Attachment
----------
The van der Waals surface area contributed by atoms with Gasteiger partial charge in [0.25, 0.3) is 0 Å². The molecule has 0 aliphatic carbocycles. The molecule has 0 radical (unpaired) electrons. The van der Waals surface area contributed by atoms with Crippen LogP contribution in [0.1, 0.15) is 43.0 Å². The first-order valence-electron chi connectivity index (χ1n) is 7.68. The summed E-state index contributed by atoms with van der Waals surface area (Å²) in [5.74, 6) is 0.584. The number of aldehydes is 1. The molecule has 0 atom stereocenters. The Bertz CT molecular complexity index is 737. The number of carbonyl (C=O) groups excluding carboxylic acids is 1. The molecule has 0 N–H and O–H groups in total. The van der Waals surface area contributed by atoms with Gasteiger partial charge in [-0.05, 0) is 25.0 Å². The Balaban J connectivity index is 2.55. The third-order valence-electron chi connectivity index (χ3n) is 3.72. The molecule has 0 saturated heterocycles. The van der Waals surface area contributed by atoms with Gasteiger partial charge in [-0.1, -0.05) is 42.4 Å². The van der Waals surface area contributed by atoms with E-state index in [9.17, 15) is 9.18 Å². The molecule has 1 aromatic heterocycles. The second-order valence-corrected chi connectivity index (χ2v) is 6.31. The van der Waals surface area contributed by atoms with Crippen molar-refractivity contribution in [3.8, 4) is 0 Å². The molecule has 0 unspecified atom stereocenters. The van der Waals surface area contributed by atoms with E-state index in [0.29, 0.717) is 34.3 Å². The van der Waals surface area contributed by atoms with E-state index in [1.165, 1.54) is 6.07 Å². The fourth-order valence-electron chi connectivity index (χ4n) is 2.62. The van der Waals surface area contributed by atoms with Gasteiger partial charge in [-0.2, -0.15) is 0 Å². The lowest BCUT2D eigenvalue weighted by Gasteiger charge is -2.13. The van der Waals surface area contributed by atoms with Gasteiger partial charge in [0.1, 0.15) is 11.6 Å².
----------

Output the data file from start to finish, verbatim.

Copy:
The van der Waals surface area contributed by atoms with Gasteiger partial charge in [0.25, 0.3) is 0 Å². The molecule has 0 aliphatic carbocycles. The molecule has 0 radical (unpaired) electrons. The van der Waals surface area contributed by atoms with Crippen LogP contribution in [0.1, 0.15) is 43.0 Å². The first-order valence-electron chi connectivity index (χ1n) is 7.68. The summed E-state index contributed by atoms with van der Waals surface area (Å²) in [5.74, 6) is 0.584. The number of aldehydes is 1. The molecule has 0 atom stereocenters. The Bertz CT molecular complexity index is 737. The number of carbonyl (C=O) groups excluding carboxylic acids is 1. The molecule has 0 N–H and O–H groups in total. The van der Waals surface area contributed by atoms with Gasteiger partial charge in [-0.05, 0) is 25.0 Å². The Balaban J connectivity index is 2.55. The third-order valence-electron chi connectivity index (χ3n) is 3.72. The molecule has 0 saturated heterocycles. The van der Waals surface area contributed by atoms with Gasteiger partial charge in [-0.1, -0.05) is 42.4 Å². The van der Waals surface area contributed by atoms with E-state index in [9.17, 15) is 9.18 Å². The molecule has 1 aromatic heterocycles. The second-order valence-corrected chi connectivity index (χ2v) is 6.31. The van der Waals surface area contributed by atoms with Crippen molar-refractivity contribution in [3.8, 4) is 0 Å². The molecule has 0 unspecified atom stereocenters. The van der Waals surface area contributed by atoms with E-state index in [0.29, 0.717) is 34.3 Å². The van der Waals surface area contributed by atoms with E-state index in [1.165, 1.54) is 6.07 Å². The fourth-order valence-electron chi connectivity index (χ4n) is 2.62. The van der Waals surface area contributed by atoms with Gasteiger partial charge in [-0.2, -0.15) is 0 Å². The lowest BCUT2D eigenvalue weighted by Gasteiger charge is -2.13. The van der Waals surface area contributed by atoms with Gasteiger partial charge in [0.1, 0.15) is 11.6 Å².